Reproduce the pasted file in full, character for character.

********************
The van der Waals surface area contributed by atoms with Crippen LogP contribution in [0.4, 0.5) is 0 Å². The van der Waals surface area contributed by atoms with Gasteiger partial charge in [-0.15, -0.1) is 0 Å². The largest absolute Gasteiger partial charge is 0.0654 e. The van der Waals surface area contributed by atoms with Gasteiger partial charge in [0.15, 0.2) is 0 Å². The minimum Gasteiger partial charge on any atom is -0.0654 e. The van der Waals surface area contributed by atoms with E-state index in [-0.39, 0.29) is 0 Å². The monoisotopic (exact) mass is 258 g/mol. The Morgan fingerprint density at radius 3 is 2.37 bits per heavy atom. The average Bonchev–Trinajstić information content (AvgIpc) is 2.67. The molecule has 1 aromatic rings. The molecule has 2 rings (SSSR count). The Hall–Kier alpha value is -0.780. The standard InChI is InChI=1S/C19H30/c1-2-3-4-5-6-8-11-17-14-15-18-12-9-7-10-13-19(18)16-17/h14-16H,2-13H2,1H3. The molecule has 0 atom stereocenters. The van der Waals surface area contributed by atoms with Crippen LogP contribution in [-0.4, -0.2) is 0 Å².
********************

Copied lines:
The van der Waals surface area contributed by atoms with Crippen LogP contribution in [0.4, 0.5) is 0 Å². The van der Waals surface area contributed by atoms with Gasteiger partial charge in [-0.15, -0.1) is 0 Å². The largest absolute Gasteiger partial charge is 0.0654 e. The van der Waals surface area contributed by atoms with Gasteiger partial charge in [0.15, 0.2) is 0 Å². The minimum Gasteiger partial charge on any atom is -0.0654 e. The van der Waals surface area contributed by atoms with E-state index in [-0.39, 0.29) is 0 Å². The monoisotopic (exact) mass is 258 g/mol. The Morgan fingerprint density at radius 3 is 2.37 bits per heavy atom. The average Bonchev–Trinajstić information content (AvgIpc) is 2.67. The molecule has 1 aromatic rings. The molecule has 2 rings (SSSR count). The Hall–Kier alpha value is -0.780. The standard InChI is InChI=1S/C19H30/c1-2-3-4-5-6-8-11-17-14-15-18-12-9-7-10-13-19(18)16-17/h14-16H,2-13H2,1H3. The molecule has 0 atom stereocenters. The van der Waals surface area contributed by atoms with Crippen LogP contribution in [-0.4, -0.2) is 0 Å².